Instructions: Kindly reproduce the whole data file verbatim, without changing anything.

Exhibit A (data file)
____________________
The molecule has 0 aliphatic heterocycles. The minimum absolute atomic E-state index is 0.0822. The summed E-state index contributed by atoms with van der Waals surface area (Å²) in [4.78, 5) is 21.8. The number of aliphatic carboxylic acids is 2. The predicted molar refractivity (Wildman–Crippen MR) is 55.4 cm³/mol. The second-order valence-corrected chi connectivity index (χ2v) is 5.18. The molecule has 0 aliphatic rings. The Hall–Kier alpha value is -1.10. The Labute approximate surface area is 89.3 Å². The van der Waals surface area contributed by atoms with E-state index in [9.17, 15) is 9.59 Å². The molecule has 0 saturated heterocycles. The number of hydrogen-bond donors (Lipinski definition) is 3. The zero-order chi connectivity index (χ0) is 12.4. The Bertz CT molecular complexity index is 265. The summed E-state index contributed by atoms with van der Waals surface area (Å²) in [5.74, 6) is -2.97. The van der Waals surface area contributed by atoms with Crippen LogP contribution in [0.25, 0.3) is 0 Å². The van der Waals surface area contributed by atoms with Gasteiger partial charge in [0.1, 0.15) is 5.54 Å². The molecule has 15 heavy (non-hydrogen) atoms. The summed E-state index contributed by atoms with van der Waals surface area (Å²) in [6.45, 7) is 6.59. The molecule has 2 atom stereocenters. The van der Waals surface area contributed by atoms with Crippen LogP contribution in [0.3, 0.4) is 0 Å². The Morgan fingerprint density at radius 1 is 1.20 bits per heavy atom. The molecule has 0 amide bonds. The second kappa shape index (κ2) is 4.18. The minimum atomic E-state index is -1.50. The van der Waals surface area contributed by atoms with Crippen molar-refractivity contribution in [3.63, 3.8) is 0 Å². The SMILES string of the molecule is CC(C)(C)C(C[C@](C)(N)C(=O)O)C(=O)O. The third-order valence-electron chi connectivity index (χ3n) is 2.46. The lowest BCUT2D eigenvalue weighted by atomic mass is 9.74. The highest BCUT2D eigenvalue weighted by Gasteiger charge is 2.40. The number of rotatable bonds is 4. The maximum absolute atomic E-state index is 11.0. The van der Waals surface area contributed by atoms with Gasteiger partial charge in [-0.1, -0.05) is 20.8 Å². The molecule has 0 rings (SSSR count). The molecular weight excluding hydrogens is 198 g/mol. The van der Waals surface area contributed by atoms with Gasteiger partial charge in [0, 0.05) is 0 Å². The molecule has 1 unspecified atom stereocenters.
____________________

The molecule has 0 aliphatic heterocycles. The minimum absolute atomic E-state index is 0.0822. The summed E-state index contributed by atoms with van der Waals surface area (Å²) in [4.78, 5) is 21.8. The number of aliphatic carboxylic acids is 2. The predicted molar refractivity (Wildman–Crippen MR) is 55.4 cm³/mol. The second-order valence-corrected chi connectivity index (χ2v) is 5.18. The molecule has 0 aliphatic rings. The Hall–Kier alpha value is -1.10. The Labute approximate surface area is 89.3 Å². The van der Waals surface area contributed by atoms with E-state index in [9.17, 15) is 9.59 Å². The molecule has 0 saturated heterocycles. The number of hydrogen-bond donors (Lipinski definition) is 3. The zero-order chi connectivity index (χ0) is 12.4. The Bertz CT molecular complexity index is 265. The summed E-state index contributed by atoms with van der Waals surface area (Å²) in [5.74, 6) is -2.97. The van der Waals surface area contributed by atoms with Crippen LogP contribution in [0.25, 0.3) is 0 Å². The van der Waals surface area contributed by atoms with Gasteiger partial charge in [0.1, 0.15) is 5.54 Å². The molecule has 15 heavy (non-hydrogen) atoms. The summed E-state index contributed by atoms with van der Waals surface area (Å²) in [6.45, 7) is 6.59. The molecule has 2 atom stereocenters. The van der Waals surface area contributed by atoms with Crippen LogP contribution in [0.3, 0.4) is 0 Å². The Morgan fingerprint density at radius 1 is 1.20 bits per heavy atom. The molecule has 0 amide bonds. The second kappa shape index (κ2) is 4.18. The minimum atomic E-state index is -1.50. The van der Waals surface area contributed by atoms with Crippen molar-refractivity contribution in [3.63, 3.8) is 0 Å². The SMILES string of the molecule is CC(C)(C)C(C[C@](C)(N)C(=O)O)C(=O)O. The third-order valence-electron chi connectivity index (χ3n) is 2.46. The lowest BCUT2D eigenvalue weighted by atomic mass is 9.74. The highest BCUT2D eigenvalue weighted by Gasteiger charge is 2.40. The number of rotatable bonds is 4. The maximum absolute atomic E-state index is 11.0. The van der Waals surface area contributed by atoms with Gasteiger partial charge in [-0.1, -0.05) is 20.8 Å². The molecule has 0 rings (SSSR count). The molecular weight excluding hydrogens is 198 g/mol. The van der Waals surface area contributed by atoms with Gasteiger partial charge in [0, 0.05) is 0 Å². The molecule has 1 unspecified atom stereocenters.